Here are my suggestions.Please could you proofread the fourth part of my short story "The Volunteer".
Later we all three sat on the bank, eating tasty pastries which Milena had made in the morning and which she took out of the basket and was feeding us as if we were small children, prodding Zoran and me to eat even if we were sated. She told me that her father was a manager at a paper mill, which was one of the biggest factories in my town.
She was the only child and was twenty years old. She never lacked any material things and sometimes she felt embarrassed seeing how other people lived on the verge of poverty, while she could enjoy
inthings they only could dream about. “Look at thisthat red car over there,” she said pointing her finger at the small sports car parked under the large oak tree. “I ’vegot it for my eighteenth birthday. But none of these material things and no money could give me love which I now can give and receive.”
I asked her how she met Zoran the first time, and she told me that she was with her friend in a disco sitting at the table and drinking “Coke” when Zoran and his friend arrived and asked if the chairs were available to which she
replayedreplied therethey were. She saw his sharp eyes and heard his jokes and although there was a hint of malice in some of them, she understood that he was a man with a warm heart.
After that they met on a few occasions,
and thenshe presented him forto her parents, who at the beginning waswere not so delighted as she had been, but after they had met Zoran more times, both her father and mother changed their minds and treated him as a member of the irfamily.
In those days the discussion about the war on the other side of the border would start whenever people met, and now Zoran asked me what I was thinking about the war. Which side did I support? I told him that I did not support either of them. I knew how the conflict was going to end. They would kill each other for years, and then the big powers would emerge and decide how and when to end the war, without bothering that thousands of innocents had been killed.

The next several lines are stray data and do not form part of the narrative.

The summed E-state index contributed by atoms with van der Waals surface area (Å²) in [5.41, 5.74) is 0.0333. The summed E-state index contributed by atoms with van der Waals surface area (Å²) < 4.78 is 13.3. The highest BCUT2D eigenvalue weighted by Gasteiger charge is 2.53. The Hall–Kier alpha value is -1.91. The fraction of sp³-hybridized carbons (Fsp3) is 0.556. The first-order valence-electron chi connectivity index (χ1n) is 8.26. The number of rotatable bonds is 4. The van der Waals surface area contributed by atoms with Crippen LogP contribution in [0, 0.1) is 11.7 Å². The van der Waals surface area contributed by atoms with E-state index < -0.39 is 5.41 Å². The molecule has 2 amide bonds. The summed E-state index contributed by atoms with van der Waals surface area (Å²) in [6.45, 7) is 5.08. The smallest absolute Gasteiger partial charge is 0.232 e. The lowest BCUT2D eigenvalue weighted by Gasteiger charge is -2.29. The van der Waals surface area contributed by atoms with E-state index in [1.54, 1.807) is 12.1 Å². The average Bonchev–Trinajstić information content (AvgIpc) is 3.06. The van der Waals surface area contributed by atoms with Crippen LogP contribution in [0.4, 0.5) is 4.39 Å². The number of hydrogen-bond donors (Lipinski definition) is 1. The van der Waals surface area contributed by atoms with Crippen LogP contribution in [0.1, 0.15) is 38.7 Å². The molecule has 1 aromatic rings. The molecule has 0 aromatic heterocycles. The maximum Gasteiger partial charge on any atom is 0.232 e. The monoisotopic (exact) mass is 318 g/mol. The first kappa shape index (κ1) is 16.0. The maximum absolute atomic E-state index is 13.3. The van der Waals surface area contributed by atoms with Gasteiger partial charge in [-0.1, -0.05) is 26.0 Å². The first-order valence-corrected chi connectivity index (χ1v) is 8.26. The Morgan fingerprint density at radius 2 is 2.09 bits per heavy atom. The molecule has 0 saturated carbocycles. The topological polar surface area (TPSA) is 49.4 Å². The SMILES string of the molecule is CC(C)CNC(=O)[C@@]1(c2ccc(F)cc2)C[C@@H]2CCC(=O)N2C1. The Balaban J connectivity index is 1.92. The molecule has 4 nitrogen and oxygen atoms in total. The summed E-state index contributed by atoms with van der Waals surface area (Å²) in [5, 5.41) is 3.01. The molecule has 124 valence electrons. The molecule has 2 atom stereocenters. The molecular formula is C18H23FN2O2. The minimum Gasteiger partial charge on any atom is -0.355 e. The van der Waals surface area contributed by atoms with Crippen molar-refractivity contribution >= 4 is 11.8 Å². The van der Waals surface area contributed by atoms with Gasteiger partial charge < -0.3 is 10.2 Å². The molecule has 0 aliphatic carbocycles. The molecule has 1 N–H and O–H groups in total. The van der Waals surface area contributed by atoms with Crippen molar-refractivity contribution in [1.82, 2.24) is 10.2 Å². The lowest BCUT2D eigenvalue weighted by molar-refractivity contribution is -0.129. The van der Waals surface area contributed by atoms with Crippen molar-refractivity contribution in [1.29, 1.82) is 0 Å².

Zoran stared at me with his small eyes, and I knew he was not satisfied with my answer. “So you think we should simply stand aside and watch?” he asked.
“But what can we do? When have our leaders listened to ordinary people?
Milena was sitting and listening silently to us while our discussions moved from the roots of the conflict, the massacres in the Second World War, the communist dictatorship under Tito’s iron hand to the conflict between Serbs and Croats after
theCroatia had decided to become independent.
This kind of discussion was never-ending, and I knew from the experience that I would never convince Zoran to change his political conviction. Suddenly, he blurted out, “I’ve signed on as a volunteer. I’ll be leaving this week or the next!”
I thought he was joking. I expected to hear him burst out laughing, but he was silent. I glanced at Milena, and she lowered her eyes. I could not believe my own ears. I could never imagine Zoran as a warrior, carrying a weapon and shooting at other human beings. I always saw him as a kind of a jester who lived only in the present and did not care about politics, nations or other issues, but apparently, during these years he had matured and become more serious.
“But how can you leave behind you pregnant wife? Now you’ve got everything. You should start living an ordinary life and take care of your family. Let others fight and kill each other. Or do you want your wife to become a widow and your child to grow up without ever seeing his father.”
“You don’t understand,” he answered. There are more important things than a family. Just now they are killing my people, my nation, and my blood. I would rather be dead than sit here and wait like a coward.”
Then we ran into the river. I
madeswam a few strokes, and when I turned my head, I saw them playing in the water. Milena swam before him and when Zoran reached her, he pulled her towards himself ,. She wrapped her arms around his neck, and he kissed her on the mouth. They disappeared under the surface and after a few seconds they appeared again, their mouth still pressed together. They swam towards the other bank, stopping for a moment, kissing each other and floating on as if they lived in their own world, their own reality which neither war nor any other predicament would be able to harm.
I was watching them with yearning and jealousy. I wished I had a woman beside me; I wished I could swim now together with her in this beautiful river and feel her wet supple body under my fingers. Never before had I kissed a woman except my own family members and I asked myself if my fate was to die as a virgin. Zoran’s happiness only reminded me again of my own misery and loneliness.
TO BE CONTINUED